Rosemary Dunsmore (Professor Susan Duncan in “Manacled Slim Wrists“) will be Lorraine in the surrealistic thriller THE TOLL. Cami (Jordan Hayes) is heading home, having been picked up at the airport by Uber driver Spencer (Max Topplin). As they navigate dark forest roads, their phones suddenly die and the car stops altogether. Spencer suggests they wait for another car to pass by, but Cami is beginning to believe he may have orchestrated the whole thing, so she abandons the car and searches for the nearest house but all she finds is Spencer’s car again. Cami and Spencer are now in the Toll Man‘s world, and the toll required to depart is a death. But it could be that only one of them has to die. Nicole Power of KIM’S CONVENIENCE is also in the cast. THE TOLL will premiere at the South by Southwest Film Festival in Austin, Texas on 15 March, and will be released in Russia on 3 September.
Alison Steadman (Kendall Malone in “Transgressive Border Crossing“) will be Guinevere in the period drama THE KING’S MAN, a prequel to the KINGSMAN trilogy, a series of action-comedy films based on the comics by Mark Millar and Dave Gibbons. (The trilogy follows the missions of The Kingsman, a fictional secret service organization.) In the prequel, several of history’s worst tyrants and criminals get together to plan a destructive war. Director Matthew Vaughan told Ruth Kinane of EW: “I wanted to scratch an itch that I’ve had for ages in making a movie [like] the big, epic adventure films that I grew up on. There was ‘Lawrence of Arabia’, ‘The Man Who Would Be King’, ‘Doctor Zhivago’. The last time I saw a film like that, ironically, was with Ralph in ‘The English Patient’ where the screen was filled and I really went on an adventure. Making a movie like that on this sort of scale is not exactly easy to raise money for so I thought if I entwine that into the King’s Man universe, Hollywood wouldn’t be as scared of it. You have to con these guys to make good films!” THE KING’S MAN is expected to be released in the US on 18 September.
Millie Davis (Gemma Hendrix in “Variable and Full of Perturbation“) will be the voice of Lamya, a young Syrian refugee, in Alexander Kronemer’s animated fantasy LAMYA’S POEM. Faran Tahir, who voices Rumi’s father in the movie described the story very well in an instagram post. “A beautiful story about a young refugee girl fleeing violence and war who finds a book of poetry by the celebrated 13th century poet, Rumi. The book becomes a magical gateway where she meets the young Rumi when he was a refugee, escaping the terrible wars of his time. In a shared dream world populated by monsters and other threats that represent the perils they face on their respective journeys, she must help him write the poem that 800 years later will save her life.” The young Rumi is voiced by Mena Massoud. Producer Sam Kadi will present a teaser at the Marché du Film in Cannes (12-21 May).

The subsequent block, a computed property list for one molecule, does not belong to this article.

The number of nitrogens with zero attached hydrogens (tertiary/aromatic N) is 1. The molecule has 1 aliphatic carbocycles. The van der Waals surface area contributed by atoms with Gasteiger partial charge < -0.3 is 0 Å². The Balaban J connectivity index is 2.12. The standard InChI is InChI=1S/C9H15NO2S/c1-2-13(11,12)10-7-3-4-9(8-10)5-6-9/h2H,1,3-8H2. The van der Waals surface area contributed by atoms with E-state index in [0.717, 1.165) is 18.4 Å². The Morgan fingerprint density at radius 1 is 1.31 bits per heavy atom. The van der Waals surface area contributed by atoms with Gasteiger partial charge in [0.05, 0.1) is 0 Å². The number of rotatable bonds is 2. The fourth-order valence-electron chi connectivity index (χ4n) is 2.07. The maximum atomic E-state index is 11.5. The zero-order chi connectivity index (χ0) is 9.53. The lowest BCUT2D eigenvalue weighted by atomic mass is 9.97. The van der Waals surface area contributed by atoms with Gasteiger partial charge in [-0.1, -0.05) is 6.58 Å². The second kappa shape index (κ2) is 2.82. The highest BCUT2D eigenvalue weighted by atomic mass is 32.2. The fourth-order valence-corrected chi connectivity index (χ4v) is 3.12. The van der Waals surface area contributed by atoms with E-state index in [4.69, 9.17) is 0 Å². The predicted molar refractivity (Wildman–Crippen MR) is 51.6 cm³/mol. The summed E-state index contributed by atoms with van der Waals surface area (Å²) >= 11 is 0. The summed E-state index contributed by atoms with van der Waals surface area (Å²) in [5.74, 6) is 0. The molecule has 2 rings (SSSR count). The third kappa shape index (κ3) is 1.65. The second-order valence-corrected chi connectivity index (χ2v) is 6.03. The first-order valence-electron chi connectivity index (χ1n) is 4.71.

Jessalyn Wanlim (Evie Cho in “The Redesign of Natural Objects“) is Joanie in PINK SKIES AHEAD, a film based on the essay “No Real Danger” from Kelly Oxford’s second book: “When You Find Out the World is Against You — And Other Funny Memories About Awful Moments“. Jessica Barden stars as Winona, a young woman who drops out of college, moves in with her parents (her mother is played by Marcia Gay Harden), and is diagnosed with an anxiety disorder. Written and Directed by Kelly Oxford, PINK SKIES AHEAD has completed filming in and around Los Angeles. It will have its US premiere at the South by Southwest Film Festival in Austin, Texas on 13 March.
Wanlim is also Liz in the short film ABBY & EMILY GO TO PALM SPRINGS. Abby (Jesse Cohen) and Emily (Victoria Ortiz), who have just started dating, head out on their first vacation together. Their journey to Palm Springs shows us a slice of their relationship as it evolves in real time (with occasional intrusions from their friends). Director Hellin Kay said in a statement: “Abby & Emily is so personal, which is a little (very) scary and makes me feel exposed and out of my comfort zone. I wrote it months before I even thought about making it, because it was THAT SCARY to put it out into the world, something this private and personal. But then I remembered who I had been in my teens and 20s, how nothing scared me back then; not other people’s opinions, or rules or judgments and I realized I really miss that girl. She’s back now. This film is for her.” Kay’s website says the film is “coming soon in 2020.”